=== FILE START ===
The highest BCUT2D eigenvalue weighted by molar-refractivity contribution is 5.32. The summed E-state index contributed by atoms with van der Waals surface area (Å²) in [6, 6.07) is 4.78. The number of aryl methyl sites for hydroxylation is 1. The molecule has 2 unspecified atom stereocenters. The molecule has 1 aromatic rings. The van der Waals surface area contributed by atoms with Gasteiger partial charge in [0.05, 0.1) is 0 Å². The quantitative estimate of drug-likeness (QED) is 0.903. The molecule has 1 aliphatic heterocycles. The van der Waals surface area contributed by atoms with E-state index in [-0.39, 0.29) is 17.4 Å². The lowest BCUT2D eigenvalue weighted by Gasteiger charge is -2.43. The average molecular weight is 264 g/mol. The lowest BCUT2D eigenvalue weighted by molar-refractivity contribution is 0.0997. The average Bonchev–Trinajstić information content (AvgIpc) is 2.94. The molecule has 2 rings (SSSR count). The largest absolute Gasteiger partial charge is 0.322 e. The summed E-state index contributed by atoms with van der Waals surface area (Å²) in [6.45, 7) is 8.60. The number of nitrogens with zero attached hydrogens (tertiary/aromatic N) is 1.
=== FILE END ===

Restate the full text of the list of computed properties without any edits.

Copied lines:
The highest BCUT2D eigenvalue weighted by molar-refractivity contribution is 5.32. The summed E-state index contributed by atoms with van der Waals surface area (Å²) in [6, 6.07) is 4.78. The number of aryl methyl sites for hydroxylation is 1. The molecule has 2 unspecified atom stereocenters. The molecule has 1 aromatic rings. The van der Waals surface area contributed by atoms with Gasteiger partial charge in [0.05, 0.1) is 0 Å². The quantitative estimate of drug-likeness (QED) is 0.903. The molecule has 1 aliphatic heterocycles. The van der Waals surface area contributed by atoms with E-state index in [-0.39, 0.29) is 17.4 Å². The lowest BCUT2D eigenvalue weighted by Gasteiger charge is -2.43. The average molecular weight is 264 g/mol. The lowest BCUT2D eigenvalue weighted by molar-refractivity contribution is 0.0997. The average Bonchev–Trinajstić information content (AvgIpc) is 2.94. The molecule has 2 rings (SSSR count). The largest absolute Gasteiger partial charge is 0.322 e. The summed E-state index contributed by atoms with van der Waals surface area (Å²) in [6.45, 7) is 8.60. The number of nitrogens with zero attached hydrogens (tertiary/aromatic N) is 1.